The VOC Vegetable Garden project highlights the need for urban food gardens and promotes the development of community gardens in undeveloped open spaces in Cape Town. It is hoped that this will attract the attention of potential investors to support existing food gardens and stimulate the creation of new ones. Woolworths has partnered with City Parks and provided financial support for the maintenance of the vegetable garden, as well as backing educational programmes that invite the public to participate in theoretical and practical vegetable gardening one-day courses. Programmes are advertised a few weeks before each one commences.
The Visitors Centre
The Director’s House has become the new Visitors’ Centre and Information Office. The Visitors’ Centre consists of four rooms in the Victorian house which chronologically follow the development and history of The Company’s Garden from its origins through each major period, until the present day. The display is mostly pictorial and gives an excellent overview of the significance and importance of this historical garden.
The Paddocks pathways and landscape
The Paddocks is an oak-wooded open area with lawns adjacent to the National Art Gallery and was originally a Victorian menagerie for various forms of indigenous wildlife including small and large antelope and zebra. In later times it was used as paddocks for government horses, and this is where it obtained its name.
The intersecting pathways have been renewed with ochre-coloured brick paving, in keeping with its rural character and design principle.
The circular area at the centre of the Paddocks used to house a bandstand in the late 19th century. This was demolished in 1934 and was planted with Pin Oaks in 1937 to commemorate the coronation of King George VI and Queen Elizabeth. The clay-laterite hard surface that was reminiscent of the time, was recently re-surfaced using the same material.
Much of the landscaping surrounding the Paddocks has been renewed and the lawns given careful attention so that visitors can relax and enjoy a picnic on well maintained turf-grass.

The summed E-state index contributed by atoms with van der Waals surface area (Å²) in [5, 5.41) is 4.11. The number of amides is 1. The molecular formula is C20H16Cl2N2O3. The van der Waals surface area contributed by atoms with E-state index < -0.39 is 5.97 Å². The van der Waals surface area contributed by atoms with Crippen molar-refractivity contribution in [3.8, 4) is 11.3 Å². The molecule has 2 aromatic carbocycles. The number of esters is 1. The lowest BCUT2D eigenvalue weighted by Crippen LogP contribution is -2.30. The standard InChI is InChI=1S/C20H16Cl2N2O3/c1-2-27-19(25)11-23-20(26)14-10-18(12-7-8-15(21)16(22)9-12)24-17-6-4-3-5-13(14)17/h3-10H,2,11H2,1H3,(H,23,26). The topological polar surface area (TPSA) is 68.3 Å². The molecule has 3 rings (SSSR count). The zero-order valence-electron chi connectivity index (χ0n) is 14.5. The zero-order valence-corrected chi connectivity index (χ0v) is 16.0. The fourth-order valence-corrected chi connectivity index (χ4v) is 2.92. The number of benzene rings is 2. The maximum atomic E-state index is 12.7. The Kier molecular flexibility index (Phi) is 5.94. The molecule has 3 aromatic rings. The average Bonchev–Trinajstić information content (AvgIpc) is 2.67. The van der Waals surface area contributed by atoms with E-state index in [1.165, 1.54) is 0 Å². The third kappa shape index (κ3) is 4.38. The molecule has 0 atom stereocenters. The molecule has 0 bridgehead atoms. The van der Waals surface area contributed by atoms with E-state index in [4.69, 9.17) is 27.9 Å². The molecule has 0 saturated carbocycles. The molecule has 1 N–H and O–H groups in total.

This is the area of the Garden used for the hosting of events and functions, and bookings can be made by contacting the manager.
The Lions’ Gate
In Victorian times, lions were kept in the grounds of what is now Cape Town High School. The gates for the original lions’ enclosure remain as portals on either side of the upper end of Government Avenue. Due to weathering and age the Lion’s Gate was showing signs of structural decay and was recently repaired by a skilled restorer.
The Delville Wood Memorial area
The paving at the axis of the Delville Wood Memorial area has been renewed. The new paving links the two sections of the memorial area and creates a visual flow to the Paddocks.
The Aviary, located in the centre of the garden near the restaurant, which was built in the 1930’s to replace an older structure, was in need of a facelift and improvement. To effect this, consultations with city architects, landscape architects, heritage professionals and horticultural managers were initiated.
The historical design and facades of the original Aviary were kept but the interior and mesh panels were completely renovated. New water-features, structural supports and panels were re-built and installed as well as tiered plant bed containers built and landscaped. The Aviary is populated by various finches, canaries, doves and quails. The water features are planted with aquatic plants and goldfish and koi add colourful interest.
In 2011 Government Avenue was upgraded as part of the Non-motorised Transport Network development in greater Cape Town. This thoroughfare is a legislated pedestrian walkway and is one of the institutions of Cape Town.
When Simon Van Der Stel arrived as Governor in 1679 he made many improvements to the garden, one of these was widening the original walkway through the middle of the original garden layout to the dimensions we know today as Government Avenue. Before it was planted as an oak-lined avenue it was bordered with orange and lemon trees.
The garden was formally established in 1652 by Dutch settlers who sought to establish a station at the Cape of Good Hope to service and re-provision spice-trading sailing ships on the long sea route to the East.
Cape Town’s earliest records show that the Garden was originally divided into rectangular fields protected by high trimmed myrtle windbreaks, and watered via a system of open irrigation furrows fed by the area’s numerous mountain streams. The design was typical Dutch agricultural practice of the time, apart from the furrows, which had been adapted to suit the region’s topography and weather.